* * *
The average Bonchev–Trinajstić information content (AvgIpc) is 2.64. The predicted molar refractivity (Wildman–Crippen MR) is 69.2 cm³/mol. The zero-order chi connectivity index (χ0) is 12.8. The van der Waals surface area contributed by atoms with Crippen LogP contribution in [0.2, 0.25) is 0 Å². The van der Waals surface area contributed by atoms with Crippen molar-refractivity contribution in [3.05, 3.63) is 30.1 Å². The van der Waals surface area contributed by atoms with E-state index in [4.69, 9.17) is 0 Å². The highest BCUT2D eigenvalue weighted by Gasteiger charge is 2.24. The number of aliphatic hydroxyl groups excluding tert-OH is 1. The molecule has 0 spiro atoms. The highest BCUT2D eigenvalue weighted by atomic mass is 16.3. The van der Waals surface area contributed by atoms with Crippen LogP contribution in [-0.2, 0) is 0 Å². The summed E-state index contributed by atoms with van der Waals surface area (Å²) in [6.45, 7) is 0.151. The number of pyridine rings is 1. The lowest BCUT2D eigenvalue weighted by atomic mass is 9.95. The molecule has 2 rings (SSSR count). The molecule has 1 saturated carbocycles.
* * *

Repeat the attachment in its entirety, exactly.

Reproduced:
The average Bonchev–Trinajstić information content (AvgIpc) is 2.64. The predicted molar refractivity (Wildman–Crippen MR) is 69.2 cm³/mol. The zero-order chi connectivity index (χ0) is 12.8. The van der Waals surface area contributed by atoms with Crippen LogP contribution in [0.2, 0.25) is 0 Å². The van der Waals surface area contributed by atoms with Crippen molar-refractivity contribution in [3.05, 3.63) is 30.1 Å². The van der Waals surface area contributed by atoms with E-state index in [4.69, 9.17) is 0 Å². The highest BCUT2D eigenvalue weighted by Gasteiger charge is 2.24. The number of aliphatic hydroxyl groups excluding tert-OH is 1. The molecule has 0 spiro atoms. The highest BCUT2D eigenvalue weighted by atomic mass is 16.3. The van der Waals surface area contributed by atoms with Crippen LogP contribution in [-0.2, 0) is 0 Å². The summed E-state index contributed by atoms with van der Waals surface area (Å²) in [6.45, 7) is 0.151. The number of pyridine rings is 1. The lowest BCUT2D eigenvalue weighted by atomic mass is 9.95. The molecule has 2 rings (SSSR count). The molecule has 1 saturated carbocycles.